Comment


                            • #15
                              Originally posted by retreadeventer View Post
                              Well, yes and no....he is SLOW. I don't know what I need to do to get another nickel out of the withers to ge that 520 I need. Should I do some faster gallops later in the spring or now? Closer to the event? He is not a fast worker on his own, folks, TB aside...think warmblood slow....
                              The footing is pretty bad right now to gallop. I'm letting those 2-3 hour foxhunts do most of the conditioning at the moment.

                              He's a TB...he is fast enough. You don't make time by being on a FAST horse...you make time by reducing your set up to the fences and taking the direct lines (don't swing wide and meander). You also make time be really leaving the fence at speed...not waiting three stides after the fence thinking about the last fence and THEN kicking them back up You land kicking. I've seen your boy....he is more than fast enough for Prelim and I wouldn't be worrying about doing speed work.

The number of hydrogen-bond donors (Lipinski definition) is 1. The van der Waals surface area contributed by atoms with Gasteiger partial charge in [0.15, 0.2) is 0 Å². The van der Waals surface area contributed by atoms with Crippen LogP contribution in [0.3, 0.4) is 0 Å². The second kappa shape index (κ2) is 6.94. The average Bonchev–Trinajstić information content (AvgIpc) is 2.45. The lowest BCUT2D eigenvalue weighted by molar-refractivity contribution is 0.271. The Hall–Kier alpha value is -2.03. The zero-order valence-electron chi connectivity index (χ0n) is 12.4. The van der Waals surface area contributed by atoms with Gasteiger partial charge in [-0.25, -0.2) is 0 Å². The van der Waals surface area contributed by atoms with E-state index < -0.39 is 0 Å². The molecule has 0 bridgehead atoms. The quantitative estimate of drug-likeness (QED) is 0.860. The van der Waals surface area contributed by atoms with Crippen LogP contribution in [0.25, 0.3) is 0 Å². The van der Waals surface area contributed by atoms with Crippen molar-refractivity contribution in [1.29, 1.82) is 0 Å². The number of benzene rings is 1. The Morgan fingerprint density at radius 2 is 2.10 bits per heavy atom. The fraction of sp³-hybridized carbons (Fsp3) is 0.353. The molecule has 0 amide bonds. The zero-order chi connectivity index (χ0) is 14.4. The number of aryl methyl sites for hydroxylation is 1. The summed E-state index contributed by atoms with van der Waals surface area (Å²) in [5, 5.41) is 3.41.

If he is fox hunting this winter....you don't need to be doing anything more...just keep him in regular work.
                              ** Tact is the ability to tell someone to go to hell in such a way that they look forward to the trip. ~Winston Churchill? **

                              Comment

                              Working...
                              X